Let’s face it: Prospects have too many similar choices. On top of that, unless prospects themselves are in a field that requires them to interact with a lot of financial advisors – for example, CPAs – chances are that they probably have never evaluated more than 1 or 2 (if any) financial advisors before, meaning they don’t have the experience to do so. In other words, most prospects aren’t qualified to evaluate which financial advisor is best.
And when prospects can’t evaluate based on qualification, they will resort to other factors to aid their decision-making. These factors can include (1) the lowest price; (2) whether they personally happen to like one advisor more than other advisors they meet with; (3) someone they know gave them a recommendation; (4) they like one advisor’s marketing the best; or (5) they choose an established (probably national) brand they think is a ‘safe’ choice.
The Three B’s Of Advisor Marketing
Because of this difficulty in being able to differentiate in the eyes of the prospect, advisory firms have traditionally employed one of the “three B’s” of marketing to compete with the competition:
- Boldness: Standing out by doing the marketing others aren’t willing to do;
- Blanketing: Gaining awareness by spending enormous amounts of money to spread their message that they’re a safe, trustworthy choice; or
- Building: Leveraging relationships to generate referrals and word-of-mouth business.
Boldness In Marketing
Bold firms can’t help but stand out from the sea of sameness. They are courageous and eager to do what no one else is doing (or is even willing to do). If advisors adopt a bold strategy, it can mean being more creative in their marketing campaigns, or even more controversial in their marketing message.
In his InvestmentNews article “A Tale of Two Advisers, and Why Boldness Wins,” Robert Sofia shares a marketing campaign that his company, Snappy Kraken, pitched to a financial advisor. The campaign was to advertise a seminar on retirement and inflation, and Snappy Kraken gave him a bold postcard of a pink piggy bank balloon with the message “Inflation. Will it rob you?”
The advisor didn’t want the boldness and retreated into the same-old, bland messaging that included a score of bullet points (ideally to highlight a long list of features, but in practice more likely to overwhelm and numb the minds of potential prospects). Meanwhile, a second advisor did go for the bright-pink pig. They embraced the bold.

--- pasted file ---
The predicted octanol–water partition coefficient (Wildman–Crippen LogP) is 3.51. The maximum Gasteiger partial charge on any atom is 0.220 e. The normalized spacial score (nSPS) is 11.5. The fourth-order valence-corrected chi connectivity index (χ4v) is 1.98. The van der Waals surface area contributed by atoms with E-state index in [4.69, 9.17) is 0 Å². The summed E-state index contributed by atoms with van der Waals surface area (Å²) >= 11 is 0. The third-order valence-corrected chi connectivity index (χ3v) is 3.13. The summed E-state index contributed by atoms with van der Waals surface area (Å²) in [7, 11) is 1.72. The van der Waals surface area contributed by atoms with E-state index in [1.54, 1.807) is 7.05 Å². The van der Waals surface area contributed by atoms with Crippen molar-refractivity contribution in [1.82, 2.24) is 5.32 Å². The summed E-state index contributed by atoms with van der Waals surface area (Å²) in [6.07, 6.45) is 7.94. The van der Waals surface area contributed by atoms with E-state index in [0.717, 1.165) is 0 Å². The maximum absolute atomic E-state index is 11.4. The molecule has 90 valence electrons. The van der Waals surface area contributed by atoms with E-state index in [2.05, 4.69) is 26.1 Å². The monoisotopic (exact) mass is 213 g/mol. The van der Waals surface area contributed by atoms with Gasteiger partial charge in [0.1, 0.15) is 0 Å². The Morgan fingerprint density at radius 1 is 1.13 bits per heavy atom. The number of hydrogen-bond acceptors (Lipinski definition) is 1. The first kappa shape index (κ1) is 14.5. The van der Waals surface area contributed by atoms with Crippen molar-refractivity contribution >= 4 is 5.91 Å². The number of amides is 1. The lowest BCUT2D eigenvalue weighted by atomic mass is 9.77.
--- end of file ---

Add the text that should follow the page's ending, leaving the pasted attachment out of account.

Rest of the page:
The result? The advisor who went bold got four times the response rate of the advisor who feared standing out! By trying to avoid offending anyone, they also failed to be very interesting to anyone.
There is so much room in the industry for boldness because there is so much sameness. Just think of how many advisor websites and advertisements feature a couple walking hand in hand on the beach with the words “financial peace of mind” written next to them.
In fact, advisors often ask me what their competition is doing… so they can do the same. By default, advisors like most people want to fit in. They want to do what everyone else is doing, because if others are doing it and are seemingly successful, it must be a ‘safe’ strategy to pursue.
By contrast, for most financial advisors, boldness is risky and scary. If you put yourself out there in a noticeable way, you will get noticed… potentially embarrassing yourself, or putting your reputation on the line. And what happens if the strategy doesn’t work, and you can’t show an increase in leads? Then you may feel that you put your reputation on the line for nothing!?
Boldness can also be expensive. Most advisors are more logical and analytical than creative and artistic, which means they may have to hire help to implement bold campaigns. Which is difficult, because truly bold, creative ideas are rare, and therefore potentially expensive when outsourced.
Which means in the end, Bold can be a very effective marketing strategy. But as a higher-stakes strategy, it does require real boldness on the part of the advisor, too.
Blanketing A Marketing Message
When companies spend enormous amounts of money so that their message everywhere gets noticed, it’s called ‘blanketing’. These companies may have workshops, radio shows, billboards, digital ads, podcasts, TV commercials, magazine ads, and more. Retail brokerage firms like Schwab and Fidelity do this, as well as large RIAs like Fisher Investments. Some individual advisory firms entail a similar strategy within their own local markets. These companies make up for their lack of boldness by plastering their names everywhere their prospects might see it, so that they can’t help but stick in people’s minds.